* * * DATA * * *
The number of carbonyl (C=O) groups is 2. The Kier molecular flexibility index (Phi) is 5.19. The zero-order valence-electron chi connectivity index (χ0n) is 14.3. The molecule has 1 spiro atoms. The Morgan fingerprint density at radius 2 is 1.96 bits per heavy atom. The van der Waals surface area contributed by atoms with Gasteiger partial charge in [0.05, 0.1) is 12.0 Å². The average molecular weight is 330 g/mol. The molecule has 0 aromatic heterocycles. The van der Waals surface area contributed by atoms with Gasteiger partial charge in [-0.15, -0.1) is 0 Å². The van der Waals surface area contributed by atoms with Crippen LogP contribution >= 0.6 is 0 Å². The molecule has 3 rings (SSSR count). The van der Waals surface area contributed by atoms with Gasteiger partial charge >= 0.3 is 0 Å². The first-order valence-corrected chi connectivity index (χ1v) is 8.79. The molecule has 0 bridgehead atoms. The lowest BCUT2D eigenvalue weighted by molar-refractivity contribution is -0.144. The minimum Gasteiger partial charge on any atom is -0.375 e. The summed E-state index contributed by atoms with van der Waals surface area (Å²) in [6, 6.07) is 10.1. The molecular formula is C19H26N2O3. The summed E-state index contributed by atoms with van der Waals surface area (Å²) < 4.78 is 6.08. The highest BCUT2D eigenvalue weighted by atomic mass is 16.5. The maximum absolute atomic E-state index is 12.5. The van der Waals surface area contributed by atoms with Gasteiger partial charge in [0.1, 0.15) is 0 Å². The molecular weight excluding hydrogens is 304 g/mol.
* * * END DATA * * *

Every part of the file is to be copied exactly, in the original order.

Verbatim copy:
The number of carbonyl (C=O) groups is 2. The Kier molecular flexibility index (Phi) is 5.19. The zero-order valence-electron chi connectivity index (χ0n) is 14.3. The molecule has 1 spiro atoms. The Morgan fingerprint density at radius 2 is 1.96 bits per heavy atom. The van der Waals surface area contributed by atoms with Gasteiger partial charge in [0.05, 0.1) is 12.0 Å². The average molecular weight is 330 g/mol. The molecule has 0 aromatic heterocycles. The van der Waals surface area contributed by atoms with Gasteiger partial charge in [-0.15, -0.1) is 0 Å². The van der Waals surface area contributed by atoms with Crippen LogP contribution >= 0.6 is 0 Å². The molecule has 3 rings (SSSR count). The van der Waals surface area contributed by atoms with Gasteiger partial charge >= 0.3 is 0 Å². The first-order valence-corrected chi connectivity index (χ1v) is 8.79. The molecule has 0 bridgehead atoms. The lowest BCUT2D eigenvalue weighted by molar-refractivity contribution is -0.144. The minimum Gasteiger partial charge on any atom is -0.375 e. The summed E-state index contributed by atoms with van der Waals surface area (Å²) in [6, 6.07) is 10.1. The molecular formula is C19H26N2O3. The summed E-state index contributed by atoms with van der Waals surface area (Å²) < 4.78 is 6.08. The highest BCUT2D eigenvalue weighted by atomic mass is 16.5. The maximum absolute atomic E-state index is 12.5. The van der Waals surface area contributed by atoms with Gasteiger partial charge in [0.1, 0.15) is 0 Å². The molecular weight excluding hydrogens is 304 g/mol.